Asian stocks fell, and the yen and Swiss franc gained Tuesday as investors flocked to safe havens after North Korea fired a ballistic missile over Japan, fanning simmering tensions.
Gold extended a rally above $1,300 an ounce and oil rebounded as investors weighed the damage from Tropical Storm Harvey.
Equities declined from Seoul to Sydney, though bounced back from the day’s lows, and volatility jumped.
The Nikkei 225 stock average was down 0.9 percent to a four-month low at one point, then pared losses to close 0.45 percent off. South Korea’s Kospi shed as much as 1.6 percent, helping to drag down the MSCI’s broadest index of Asia-Pacific shares outside Japan by 0.6 percent.
“All sectors are tumbling, which clearly shows that North Korea risks are the reasons behind it,” said Cho Byung-hyun, a stock analyst at Yuanta Securities in Seoul.
Japan’s currency gained versus all major developed peers, while the Korean won and Australian dollar dropped in a classic risk-off move. Japan said the missile landed off the eastern coast of Hokkaido in the Pacific Ocean.
The yen briefly rose 0.8 percent to ¥108.33 to the dollar, its highest since April. The yen tends to benefit during times of geopolitical or financial stress as Japan is the world’s biggest creditor nation and there is an assumption that Japanese investors will repatriate funds should a crisis materialize.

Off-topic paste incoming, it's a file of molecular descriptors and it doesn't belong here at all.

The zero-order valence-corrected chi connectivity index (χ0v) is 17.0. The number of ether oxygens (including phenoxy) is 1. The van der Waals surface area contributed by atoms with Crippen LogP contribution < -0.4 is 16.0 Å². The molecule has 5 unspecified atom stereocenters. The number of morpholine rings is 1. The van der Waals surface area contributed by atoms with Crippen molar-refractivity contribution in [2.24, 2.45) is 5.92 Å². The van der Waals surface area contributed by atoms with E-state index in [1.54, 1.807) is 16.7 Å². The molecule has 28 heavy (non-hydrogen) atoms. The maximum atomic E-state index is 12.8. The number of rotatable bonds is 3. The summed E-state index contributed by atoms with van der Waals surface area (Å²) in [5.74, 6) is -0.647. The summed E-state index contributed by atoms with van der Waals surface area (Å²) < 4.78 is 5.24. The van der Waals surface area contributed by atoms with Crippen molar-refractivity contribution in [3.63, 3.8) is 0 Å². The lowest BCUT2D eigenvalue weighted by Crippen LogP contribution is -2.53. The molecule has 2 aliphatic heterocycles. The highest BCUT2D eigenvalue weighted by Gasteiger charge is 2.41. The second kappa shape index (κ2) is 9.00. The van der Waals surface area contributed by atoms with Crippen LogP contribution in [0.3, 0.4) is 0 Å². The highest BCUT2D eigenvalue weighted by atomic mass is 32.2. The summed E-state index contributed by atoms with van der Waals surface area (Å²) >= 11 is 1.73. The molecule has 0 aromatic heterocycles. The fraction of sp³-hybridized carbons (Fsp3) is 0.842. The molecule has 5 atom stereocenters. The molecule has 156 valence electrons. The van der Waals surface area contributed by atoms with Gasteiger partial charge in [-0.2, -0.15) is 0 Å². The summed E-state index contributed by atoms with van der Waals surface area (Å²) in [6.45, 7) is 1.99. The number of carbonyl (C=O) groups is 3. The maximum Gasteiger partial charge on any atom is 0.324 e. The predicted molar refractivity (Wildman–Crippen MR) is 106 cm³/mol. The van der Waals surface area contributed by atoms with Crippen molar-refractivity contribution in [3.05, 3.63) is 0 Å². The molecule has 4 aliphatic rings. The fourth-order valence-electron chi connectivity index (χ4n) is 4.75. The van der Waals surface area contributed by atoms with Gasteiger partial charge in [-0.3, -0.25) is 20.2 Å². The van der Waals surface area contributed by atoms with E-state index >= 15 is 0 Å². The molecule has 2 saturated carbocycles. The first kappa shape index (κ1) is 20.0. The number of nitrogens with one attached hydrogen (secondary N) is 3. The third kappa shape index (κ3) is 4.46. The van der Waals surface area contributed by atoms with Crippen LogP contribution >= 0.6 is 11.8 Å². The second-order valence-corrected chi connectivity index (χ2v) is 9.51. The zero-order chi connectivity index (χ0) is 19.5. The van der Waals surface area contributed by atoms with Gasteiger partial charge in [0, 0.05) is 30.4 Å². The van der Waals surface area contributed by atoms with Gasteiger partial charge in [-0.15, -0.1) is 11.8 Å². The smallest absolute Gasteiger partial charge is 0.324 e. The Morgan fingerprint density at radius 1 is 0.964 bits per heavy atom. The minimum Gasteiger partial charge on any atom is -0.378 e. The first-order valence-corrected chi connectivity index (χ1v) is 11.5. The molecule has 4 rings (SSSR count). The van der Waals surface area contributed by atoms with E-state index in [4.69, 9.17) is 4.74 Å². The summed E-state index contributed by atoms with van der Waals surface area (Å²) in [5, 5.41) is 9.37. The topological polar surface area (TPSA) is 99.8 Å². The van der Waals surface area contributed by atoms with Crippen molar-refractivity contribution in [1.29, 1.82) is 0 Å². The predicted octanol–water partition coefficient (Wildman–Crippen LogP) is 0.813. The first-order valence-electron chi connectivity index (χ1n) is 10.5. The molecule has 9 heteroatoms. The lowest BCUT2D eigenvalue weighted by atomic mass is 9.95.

Gasoline added to a rally as the storm that has battered the U.S. state of Texas was picking up strength again after inundating refineries along its coast.
“Some observers had thought U.S. and North Korea were pursuing discussions behind closed doors, but it turns out North Korea continues to pursue missile development,” said Chihiro Ohta, a Tokyo-based senior strategist at SMBC Nikko Securities. “The risk-off stance is likely to continue even if the U.S. responds calmly.”
Tuesday’s missile firing thrusts the confrontation between the U.S. and North Korea back to the fore after the hermit kingdom had been praised by Secretary of State Rex Tillerson last week for its “restraint.”
Tillerson said that North Korea hadn’t carried out “provocative acts” since the U.N. Security Council imposed new sanctions earlier this month, and that Pyongyang’s temperance might lead to negotiations “in the near future.” Kim Jong Un last tested a missile July 28.
North Korea had threatened to fire a missile over Japan toward the U.S. territory of Guam, prompting Trump to browbeat the country with his “fire and fury” comments that roiled global markets.
Prime Minister Shinzo Abe said a missile flying over Japanese territory was “an unprecedented, grave and serious threat.”
Japan has asked the Security Council to hold an emergency meeting and Abe said that he agreed with Trump to increase pressure on North Korea in a 40-minute phone call Tuesday morning.
“We are holding high cash levels due to a number of factors including global inflation, growth expectations coming down, bond yields in the U.S. rolling over and geopolitical tensions,” said James Soutter, a fund manager at K2 Asset Management in Melbourne.
In a time of both misinformation and too much information, quality journalism is more crucial than ever.
By subscribing, you can help us get the story right.